Experience From - Grant Hickey, Scott McQueeney, Al Zeller , Brian Pickett , Rich Schick , Jim Kirby , Kevin Polin ,
I am looking for any advice , help and comments with my following problem. I am trying to decide if I should try and run my first 50 miler this year and whether I can fit enough training in and not affect my marathon training.
I am working with some conflicting goals here. I want to qualify for Boston (at 3:45 need 3:15) and I want to run Leadville.
This year I wanted to run my first 50 miler on July 3 but I am also currently training for a sub 3:30 marathon on May 9 th.
My proposed race calendar looks like this
The coach that is doing my marathon training says that the April 10 50k will affect my marathon May 9th no matter how slow and easy I take and wants me to drop it. He also thinks that my recovery from my 50 miler will prevent me from training to run a 3:15 marathon in the Fall.
Grant, Someone will say it's ok, others will say no. You will find the answer you are looking for. If you do not trust your coach I would suggest you find a new one. Sorry if this does not answer your direct question of right or wrong.
Either way you go I wish you luck as I was not able to qualify for Boston, 3:20 marathon (with specific training) but was able to qualify for Western States at my first 50 miler (without specific training) go figure. As I get older and the qualifying times drop maybe I will make it to Boston? :-)
The big question is your weekly mileage base. What you find out is that beyond a certain weekly mileage, there is little improvement in marathon, or 50 mile performance. What you gain is recovery. While the exact number of miles differs for each person, my level seems to have been about 80 miles per week. My marathon times changed little even at 120 per week and the same for 50 milers, as long as those 80 miles were of high quality. However, my recovery varied greatly between the two bases. At 120 I could run a comfortable 20 mile training run the next day or set a marathon PR on Saturday and a 5 K PR on Sunday. At 80 per week it was difficult doing a 10 K hard a week after a hard marathon. You need to look at your mileage base to see where you fit. Three weeks between 50 milers always seemed to work for me, so 4 weeks between 50 K and marathons should be no problem if you have done your homework. After all, a 50 miler is easier than a marathon.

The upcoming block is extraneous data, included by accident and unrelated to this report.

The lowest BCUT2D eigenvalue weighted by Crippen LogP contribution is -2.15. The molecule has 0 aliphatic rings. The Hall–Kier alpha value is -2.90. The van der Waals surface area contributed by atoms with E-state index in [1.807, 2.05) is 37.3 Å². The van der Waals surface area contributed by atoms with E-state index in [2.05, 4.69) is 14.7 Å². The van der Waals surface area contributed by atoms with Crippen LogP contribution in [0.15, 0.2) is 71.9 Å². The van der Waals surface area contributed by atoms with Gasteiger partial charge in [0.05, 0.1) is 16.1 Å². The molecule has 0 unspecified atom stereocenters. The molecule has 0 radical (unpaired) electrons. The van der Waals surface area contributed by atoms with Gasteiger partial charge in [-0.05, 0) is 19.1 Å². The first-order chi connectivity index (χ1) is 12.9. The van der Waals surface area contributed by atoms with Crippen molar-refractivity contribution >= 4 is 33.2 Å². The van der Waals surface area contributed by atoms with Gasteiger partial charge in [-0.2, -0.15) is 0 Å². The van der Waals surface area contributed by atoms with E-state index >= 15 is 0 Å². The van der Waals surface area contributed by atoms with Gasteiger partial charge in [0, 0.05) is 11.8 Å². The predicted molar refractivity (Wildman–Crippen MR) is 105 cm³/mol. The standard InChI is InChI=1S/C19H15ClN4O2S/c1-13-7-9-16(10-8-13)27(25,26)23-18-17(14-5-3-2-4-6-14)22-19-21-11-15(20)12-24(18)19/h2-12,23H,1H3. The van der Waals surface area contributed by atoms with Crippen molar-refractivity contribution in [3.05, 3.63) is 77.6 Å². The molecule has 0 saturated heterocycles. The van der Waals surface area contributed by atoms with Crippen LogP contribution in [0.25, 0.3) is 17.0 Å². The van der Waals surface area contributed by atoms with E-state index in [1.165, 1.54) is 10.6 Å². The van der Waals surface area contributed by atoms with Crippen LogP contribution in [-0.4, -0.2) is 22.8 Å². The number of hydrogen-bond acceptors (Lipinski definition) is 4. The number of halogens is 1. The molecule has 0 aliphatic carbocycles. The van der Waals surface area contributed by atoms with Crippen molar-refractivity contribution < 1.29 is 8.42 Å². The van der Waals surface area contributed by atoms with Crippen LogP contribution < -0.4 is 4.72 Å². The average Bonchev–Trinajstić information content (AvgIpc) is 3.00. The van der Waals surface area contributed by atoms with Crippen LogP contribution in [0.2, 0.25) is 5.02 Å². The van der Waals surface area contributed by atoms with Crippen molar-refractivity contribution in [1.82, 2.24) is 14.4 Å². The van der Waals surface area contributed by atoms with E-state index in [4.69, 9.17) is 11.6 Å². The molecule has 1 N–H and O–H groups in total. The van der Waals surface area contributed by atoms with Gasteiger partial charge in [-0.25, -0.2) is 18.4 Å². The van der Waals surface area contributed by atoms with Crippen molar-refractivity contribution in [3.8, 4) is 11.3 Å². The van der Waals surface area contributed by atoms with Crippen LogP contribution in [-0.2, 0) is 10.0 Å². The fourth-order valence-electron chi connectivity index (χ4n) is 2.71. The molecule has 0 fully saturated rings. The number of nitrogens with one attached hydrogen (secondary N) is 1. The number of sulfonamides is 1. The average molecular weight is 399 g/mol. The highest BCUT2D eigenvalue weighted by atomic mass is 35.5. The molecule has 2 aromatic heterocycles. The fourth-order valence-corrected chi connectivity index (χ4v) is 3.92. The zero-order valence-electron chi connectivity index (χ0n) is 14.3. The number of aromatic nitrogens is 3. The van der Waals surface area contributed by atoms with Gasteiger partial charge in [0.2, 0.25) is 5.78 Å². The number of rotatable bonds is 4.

Grant, your conflicting goals sound similar to mine. I want a sub 2:40 marathon, sub 33 10K and a sub 16 5K, but I also want to run a 50 miler. Basically, you can't aim to do everything. Pick the thing that is the most important to you. I've tried to juggle all of my running goals at once before too. If Boston is your #1 goal, which it sounds like it is, then choose it, and make it your sole focus. Just remember, you have more than a year to get in all of your running goals. No need trying to do everything in a year. After Boston, the 50-miler will still be there the following year.
My suggestion is to develop your marathon speed first, and then look toward the fifty miler later. Since I'm in college, I've personally decided to drop my ideas of marathoning, and try to make my college team. I'll be running my final marathon (at least until I find out if I can or can't make the CC team) in March. Probably like you, I don't want to give up my marathoning and ultra running, but it's a matter of importance. Whatever you decided to do, don't try to get in all of your goals in a year, just setting yourself up for injury and disappointment. Of course, you could pull it off. Who knows. Basically it's whatever you think you can do. P> Whatever you decide, best of luck!